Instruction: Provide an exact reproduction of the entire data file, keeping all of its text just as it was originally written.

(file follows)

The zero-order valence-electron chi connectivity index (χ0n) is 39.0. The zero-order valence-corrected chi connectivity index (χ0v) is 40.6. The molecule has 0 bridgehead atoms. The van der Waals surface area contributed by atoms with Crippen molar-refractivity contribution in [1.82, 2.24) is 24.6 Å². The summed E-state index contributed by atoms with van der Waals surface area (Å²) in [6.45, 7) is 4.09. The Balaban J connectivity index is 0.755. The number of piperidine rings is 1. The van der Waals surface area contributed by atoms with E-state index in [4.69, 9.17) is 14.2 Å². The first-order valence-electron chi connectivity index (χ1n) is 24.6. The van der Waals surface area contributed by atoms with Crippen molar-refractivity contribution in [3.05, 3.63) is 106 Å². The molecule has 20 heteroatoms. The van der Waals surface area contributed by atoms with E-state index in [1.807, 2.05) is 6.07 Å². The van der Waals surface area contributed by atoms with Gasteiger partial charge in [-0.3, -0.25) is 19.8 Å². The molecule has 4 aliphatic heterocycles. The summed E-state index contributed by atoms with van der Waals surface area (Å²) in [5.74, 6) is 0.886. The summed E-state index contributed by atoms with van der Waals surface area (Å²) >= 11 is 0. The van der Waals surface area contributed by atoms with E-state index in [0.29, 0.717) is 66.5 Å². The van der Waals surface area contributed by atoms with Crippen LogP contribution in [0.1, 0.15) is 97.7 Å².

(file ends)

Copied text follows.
The zero-order valence-electron chi connectivity index (χ0n) is 39.0. The zero-order valence-corrected chi connectivity index (χ0v) is 40.6. The molecule has 0 bridgehead atoms. The van der Waals surface area contributed by atoms with Crippen molar-refractivity contribution in [1.82, 2.24) is 24.6 Å². The summed E-state index contributed by atoms with van der Waals surface area (Å²) in [6.45, 7) is 4.09. The Balaban J connectivity index is 0.755. The number of piperidine rings is 1. The van der Waals surface area contributed by atoms with E-state index in [4.69, 9.17) is 14.2 Å². The first-order valence-electron chi connectivity index (χ1n) is 24.6. The van der Waals surface area contributed by atoms with Crippen molar-refractivity contribution in [3.05, 3.63) is 106 Å². The molecule has 20 heteroatoms. The van der Waals surface area contributed by atoms with E-state index in [1.807, 2.05) is 6.07 Å². The van der Waals surface area contributed by atoms with Gasteiger partial charge in [-0.3, -0.25) is 19.8 Å². The molecule has 4 aliphatic heterocycles. The summed E-state index contributed by atoms with van der Waals surface area (Å²) in [5.74, 6) is 0.886. The summed E-state index contributed by atoms with van der Waals surface area (Å²) >= 11 is 0. The van der Waals surface area contributed by atoms with E-state index in [0.29, 0.717) is 66.5 Å². The van der Waals surface area contributed by atoms with Crippen LogP contribution in [0.1, 0.15) is 97.7 Å².